A few weeks ago I did a little web searching on a mission to see if it would be possible to acquire duplicates of any or all of my grandfather’s service medals. He fought as a member of Merrill’s Marauders in the Pacific Theater in WWII and I know he had been awarded (at least) a Purple Heart and a Medal of Honor. Long, long ago, my great-grandmother — an evil, wicked woman — caught my uncle playing with the medals and threw them into a fireplace.
I learned that on July 12, 1973, a disastrous fire at the National Personnel Records Center in St. Louis, Missouri, destroyed approximately 16–18 million Official Military Personnel Files.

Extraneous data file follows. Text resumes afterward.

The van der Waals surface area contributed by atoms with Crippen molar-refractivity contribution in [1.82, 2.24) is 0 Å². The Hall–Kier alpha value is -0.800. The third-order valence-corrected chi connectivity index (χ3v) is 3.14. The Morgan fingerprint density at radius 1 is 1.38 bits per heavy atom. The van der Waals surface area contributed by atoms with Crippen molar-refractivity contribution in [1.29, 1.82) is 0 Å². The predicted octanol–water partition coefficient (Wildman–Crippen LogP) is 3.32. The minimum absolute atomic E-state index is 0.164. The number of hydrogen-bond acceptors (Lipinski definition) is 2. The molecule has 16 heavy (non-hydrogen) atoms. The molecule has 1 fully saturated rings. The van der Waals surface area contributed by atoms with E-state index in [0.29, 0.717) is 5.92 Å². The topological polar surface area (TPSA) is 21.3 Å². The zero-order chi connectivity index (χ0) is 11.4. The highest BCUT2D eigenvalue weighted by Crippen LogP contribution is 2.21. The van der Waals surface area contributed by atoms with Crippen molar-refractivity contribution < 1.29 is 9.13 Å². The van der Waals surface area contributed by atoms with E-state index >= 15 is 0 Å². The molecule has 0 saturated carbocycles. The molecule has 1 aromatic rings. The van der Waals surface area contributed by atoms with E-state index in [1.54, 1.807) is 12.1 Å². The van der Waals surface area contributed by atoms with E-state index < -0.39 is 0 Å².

It is estimated that the personnel files of 80% of all Army veterans discharged between November 1, 1912 and January 1, 1960 and 75% of all Air Force veterans discharged between September 25, 1947 and January 1, 1964 were lost.
“No duplicate copies of these records were ever maintained, nor were microfilm copies produced. Neither were any indexes created prior to the fire. In addition, millions of documents had been lent to the Department of Veterans Affairs before the fire occurred. Therefore, a complete listing of the records that were lost is not available.”
“In terms of loss to the cultural heritage of our nation, the 1973 NPRC Fire was an unparalleled disaster.”